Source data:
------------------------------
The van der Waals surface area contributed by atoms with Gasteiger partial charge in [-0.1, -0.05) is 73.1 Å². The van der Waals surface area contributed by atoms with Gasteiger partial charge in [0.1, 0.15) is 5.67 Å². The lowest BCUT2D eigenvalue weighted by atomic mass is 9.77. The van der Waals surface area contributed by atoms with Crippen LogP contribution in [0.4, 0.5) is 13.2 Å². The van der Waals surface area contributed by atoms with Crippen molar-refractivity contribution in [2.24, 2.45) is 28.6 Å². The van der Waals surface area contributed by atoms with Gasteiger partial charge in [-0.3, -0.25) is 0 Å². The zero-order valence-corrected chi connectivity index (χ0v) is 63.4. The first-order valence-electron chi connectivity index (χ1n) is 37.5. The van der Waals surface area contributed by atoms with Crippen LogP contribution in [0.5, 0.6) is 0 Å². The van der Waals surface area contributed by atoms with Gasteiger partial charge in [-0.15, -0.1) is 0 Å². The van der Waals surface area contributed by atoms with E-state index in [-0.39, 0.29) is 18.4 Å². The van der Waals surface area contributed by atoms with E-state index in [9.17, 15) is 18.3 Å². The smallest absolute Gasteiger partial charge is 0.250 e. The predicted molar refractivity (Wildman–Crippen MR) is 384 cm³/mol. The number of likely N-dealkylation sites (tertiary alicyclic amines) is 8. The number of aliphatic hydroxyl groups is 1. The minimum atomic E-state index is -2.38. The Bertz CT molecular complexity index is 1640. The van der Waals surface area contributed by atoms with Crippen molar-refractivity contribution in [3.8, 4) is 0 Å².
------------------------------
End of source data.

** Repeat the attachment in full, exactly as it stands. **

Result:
The van der Waals surface area contributed by atoms with Gasteiger partial charge in [-0.1, -0.05) is 73.1 Å². The van der Waals surface area contributed by atoms with Gasteiger partial charge in [0.1, 0.15) is 5.67 Å². The lowest BCUT2D eigenvalue weighted by atomic mass is 9.77. The van der Waals surface area contributed by atoms with Crippen LogP contribution in [0.4, 0.5) is 13.2 Å². The van der Waals surface area contributed by atoms with Crippen molar-refractivity contribution in [2.24, 2.45) is 28.6 Å². The van der Waals surface area contributed by atoms with Gasteiger partial charge in [-0.3, -0.25) is 0 Å². The zero-order valence-corrected chi connectivity index (χ0v) is 63.4. The first-order valence-electron chi connectivity index (χ1n) is 37.5. The van der Waals surface area contributed by atoms with Crippen LogP contribution in [0.5, 0.6) is 0 Å². The van der Waals surface area contributed by atoms with Gasteiger partial charge in [-0.15, -0.1) is 0 Å². The van der Waals surface area contributed by atoms with E-state index in [-0.39, 0.29) is 18.4 Å². The van der Waals surface area contributed by atoms with E-state index in [9.17, 15) is 18.3 Å². The smallest absolute Gasteiger partial charge is 0.250 e. The predicted molar refractivity (Wildman–Crippen MR) is 384 cm³/mol. The number of likely N-dealkylation sites (tertiary alicyclic amines) is 8. The number of aliphatic hydroxyl groups is 1. The minimum atomic E-state index is -2.38. The Bertz CT molecular complexity index is 1640. The van der Waals surface area contributed by atoms with Crippen molar-refractivity contribution in [3.8, 4) is 0 Å².